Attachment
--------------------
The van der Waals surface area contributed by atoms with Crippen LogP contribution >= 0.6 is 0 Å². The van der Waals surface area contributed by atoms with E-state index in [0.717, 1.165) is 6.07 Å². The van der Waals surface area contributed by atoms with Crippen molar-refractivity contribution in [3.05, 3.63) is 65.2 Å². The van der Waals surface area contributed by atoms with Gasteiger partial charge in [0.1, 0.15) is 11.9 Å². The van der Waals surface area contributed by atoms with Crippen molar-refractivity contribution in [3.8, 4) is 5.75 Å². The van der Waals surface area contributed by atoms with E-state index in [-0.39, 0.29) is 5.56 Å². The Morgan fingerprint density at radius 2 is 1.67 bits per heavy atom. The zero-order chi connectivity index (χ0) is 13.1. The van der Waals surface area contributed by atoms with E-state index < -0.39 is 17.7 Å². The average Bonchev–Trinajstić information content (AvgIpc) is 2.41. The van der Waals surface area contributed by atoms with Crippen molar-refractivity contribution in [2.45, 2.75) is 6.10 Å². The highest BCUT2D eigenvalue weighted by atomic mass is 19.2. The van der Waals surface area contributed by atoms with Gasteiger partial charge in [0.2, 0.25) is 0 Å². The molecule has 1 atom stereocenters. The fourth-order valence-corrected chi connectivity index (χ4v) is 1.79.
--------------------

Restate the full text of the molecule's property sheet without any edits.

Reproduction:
The van der Waals surface area contributed by atoms with Crippen LogP contribution >= 0.6 is 0 Å². The van der Waals surface area contributed by atoms with E-state index in [0.717, 1.165) is 6.07 Å². The van der Waals surface area contributed by atoms with Crippen molar-refractivity contribution in [3.05, 3.63) is 65.2 Å². The van der Waals surface area contributed by atoms with Gasteiger partial charge in [0.1, 0.15) is 11.9 Å². The van der Waals surface area contributed by atoms with Crippen molar-refractivity contribution in [3.8, 4) is 5.75 Å². The van der Waals surface area contributed by atoms with E-state index in [-0.39, 0.29) is 5.56 Å². The Morgan fingerprint density at radius 2 is 1.67 bits per heavy atom. The zero-order chi connectivity index (χ0) is 13.1. The van der Waals surface area contributed by atoms with E-state index < -0.39 is 17.7 Å². The average Bonchev–Trinajstić information content (AvgIpc) is 2.41. The van der Waals surface area contributed by atoms with Crippen molar-refractivity contribution in [2.45, 2.75) is 6.10 Å². The highest BCUT2D eigenvalue weighted by atomic mass is 19.2. The van der Waals surface area contributed by atoms with Gasteiger partial charge in [0.2, 0.25) is 0 Å². The molecule has 1 atom stereocenters. The fourth-order valence-corrected chi connectivity index (χ4v) is 1.79.